Prevent An Influenza Outbreak In Your Food Truck

The Influenza virus is responsible for a substantial amount of sick time and lost productivity for businesses in the mobile food industry every year. Although there is no way to guarantee your commercial kitchen or food truck is completely free of the flu virus, there are some things that can be done to minimize the chances of an influenza outbreak on your food truck customers or staff.

Prevent An Influenza Outbreak In Your Food Truck

How long does influenza virus remain active on objects and common surfaces?

Influenza virus is capable of surviving on most common surfaces and everyday objects for anywhere from 2 to 8 hours. If someone infected with the flu has been in contact with any surface in the workplace, the virus can easily spread to others throughout the work day, long after they have ended their shift or walked away from your service window.

Which areas or surfaces are most commonly affected?

There are several surfaces which will have a very high concentration of bacteria and viruses, influenza being no exception. Among these, the most notable are doorknobs and handles, food prep surfaces, clothing, kitchen tools and equipment, any public dispensing devices (i.e. napkins or condiments). When a person carrying influenza coughs or sneezes, the virus is carried in tiny droplets, some almost microscopic. These droplets are deposited on any nearby surfaces or objects, and when another person touches these surfaces or objects they will likely become infected as well, especially if they touch their nose, mouth, or eyes before washing their hands after coming in contact with the infected surface.

What can be done to minimize the presence of influenza virus in my food truck?

Use these practical measures to protect your customers and employees:

  • Encourage workers to get vaccinated. Ensure employees know where they (and their families) can get seasonal flu vaccinations in the community. Getting employees vaccinated against the flu can lower direct and indirect employer costs, research shows. Healthy, immunized working adults experience significantly fewer days of flu-like illnesses, have fewer doctor visits and take fewer days off from work.
  • Consider offering opportunities to get vaccinated against the flu onsite. Workplace vaccination efforts save costs for employers. Employers can offer onsite seasonal flu vaccination to workers at no or low cost to their employees.
  • Encourage employees to practice good hygiene. Employers should remind workers of the importance of hand washing and covering your mouth if you cough or sneeze. They should encourage employees to regularly clean shared equipment and wipe down common areas. Post friendly reminders around the workplace, and provide hand sanitizer wipes or gel for customers outside of your truck.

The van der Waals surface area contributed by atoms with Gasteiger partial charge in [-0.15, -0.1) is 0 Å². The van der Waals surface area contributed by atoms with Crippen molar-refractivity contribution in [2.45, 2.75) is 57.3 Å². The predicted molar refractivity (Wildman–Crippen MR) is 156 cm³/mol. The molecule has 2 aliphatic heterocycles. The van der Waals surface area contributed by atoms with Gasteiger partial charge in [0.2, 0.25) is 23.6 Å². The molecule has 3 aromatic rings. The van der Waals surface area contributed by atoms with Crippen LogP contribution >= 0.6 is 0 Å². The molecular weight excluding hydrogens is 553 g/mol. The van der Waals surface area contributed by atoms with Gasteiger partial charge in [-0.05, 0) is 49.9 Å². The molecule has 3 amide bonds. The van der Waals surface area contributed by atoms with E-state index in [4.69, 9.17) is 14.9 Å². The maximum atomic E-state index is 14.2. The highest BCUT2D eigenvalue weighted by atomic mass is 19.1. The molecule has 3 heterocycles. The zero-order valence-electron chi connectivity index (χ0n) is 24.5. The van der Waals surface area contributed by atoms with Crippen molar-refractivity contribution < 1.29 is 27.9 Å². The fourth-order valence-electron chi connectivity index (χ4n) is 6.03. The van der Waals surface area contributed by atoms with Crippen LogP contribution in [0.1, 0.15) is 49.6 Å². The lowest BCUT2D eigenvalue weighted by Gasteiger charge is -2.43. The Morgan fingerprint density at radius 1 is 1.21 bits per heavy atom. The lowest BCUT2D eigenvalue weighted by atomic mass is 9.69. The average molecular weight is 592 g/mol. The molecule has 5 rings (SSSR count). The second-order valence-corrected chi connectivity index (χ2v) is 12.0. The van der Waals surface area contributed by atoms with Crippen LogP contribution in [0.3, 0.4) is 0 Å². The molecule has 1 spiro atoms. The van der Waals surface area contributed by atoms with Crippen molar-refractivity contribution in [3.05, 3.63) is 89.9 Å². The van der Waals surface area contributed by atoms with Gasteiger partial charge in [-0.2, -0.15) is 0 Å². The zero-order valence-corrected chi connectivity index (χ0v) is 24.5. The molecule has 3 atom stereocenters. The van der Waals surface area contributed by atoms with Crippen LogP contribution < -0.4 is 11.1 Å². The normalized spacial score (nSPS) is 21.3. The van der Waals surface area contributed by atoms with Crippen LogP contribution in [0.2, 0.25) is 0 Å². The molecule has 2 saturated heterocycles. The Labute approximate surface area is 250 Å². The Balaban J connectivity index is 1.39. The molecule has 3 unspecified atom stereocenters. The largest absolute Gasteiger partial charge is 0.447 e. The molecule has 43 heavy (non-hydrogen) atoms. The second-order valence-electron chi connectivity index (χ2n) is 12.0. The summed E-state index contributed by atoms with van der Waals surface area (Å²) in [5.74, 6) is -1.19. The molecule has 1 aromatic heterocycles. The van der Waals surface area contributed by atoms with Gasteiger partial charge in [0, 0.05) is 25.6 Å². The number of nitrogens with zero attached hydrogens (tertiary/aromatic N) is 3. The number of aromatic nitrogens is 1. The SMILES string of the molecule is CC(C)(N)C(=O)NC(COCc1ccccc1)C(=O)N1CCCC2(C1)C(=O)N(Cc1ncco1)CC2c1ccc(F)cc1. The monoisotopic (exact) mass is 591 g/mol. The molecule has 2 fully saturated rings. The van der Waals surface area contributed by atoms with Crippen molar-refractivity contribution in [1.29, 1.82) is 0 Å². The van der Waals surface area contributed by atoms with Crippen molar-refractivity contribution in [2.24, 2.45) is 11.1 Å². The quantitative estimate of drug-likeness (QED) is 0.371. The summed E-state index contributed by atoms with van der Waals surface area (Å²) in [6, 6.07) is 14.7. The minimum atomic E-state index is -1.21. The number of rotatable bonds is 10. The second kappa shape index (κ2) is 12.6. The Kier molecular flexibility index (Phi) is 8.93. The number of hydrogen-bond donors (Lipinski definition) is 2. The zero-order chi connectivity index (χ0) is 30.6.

• Encourage sick employees to stay at home. Sick employees may think they’re being dedicated workers when they still come in to work, but the truth is they spread germs to other employees and cut down on the overall productivity of the business.
  • Proper waste handling is an excellent area to start. Tissues and any other disposable items used by infected persons should be immediately deposited in the trash. Persons carrying influenza should also take great care not to sneeze or cough openly, as this can result in a much more rapid spread of the virus in and from your truck. Surfaces should be cleaned and disinfected regularly with an appropriate solution capable of killing the virus, such as chlorine, detergents, iodine-based antiseptics, or alcohols (be sure they do not contaminate your food products).
  • Keep your truck clean. A daily (or even between shift) cleaning regimen, coupled with responsible food truck staff members, will help ensure that exposure to influenza virus in and from your food truck is kept to a minimum.

Do you have any suggestions to prevent an influenza outbreak we may have missed that you use on your food truck? Feel free to share them in the comment section below or on social media. Facebook | Twitter

2017-03-31T08:42:34+00:00 By |Business|

About the Author:

Richard is an architect by degree (Lawrence Technological University, Southfield, Michigan) who began his career in real estate development and architectural planning. In September of 2010 he created Mobile Cuisine Magazine to fill an information void he found when he began researching how to start a mobile hotdog cart in Chicago. Richard found that there was no central repository of mobile street food information anywhere on the internet, and with that, the idea for MCM was born.

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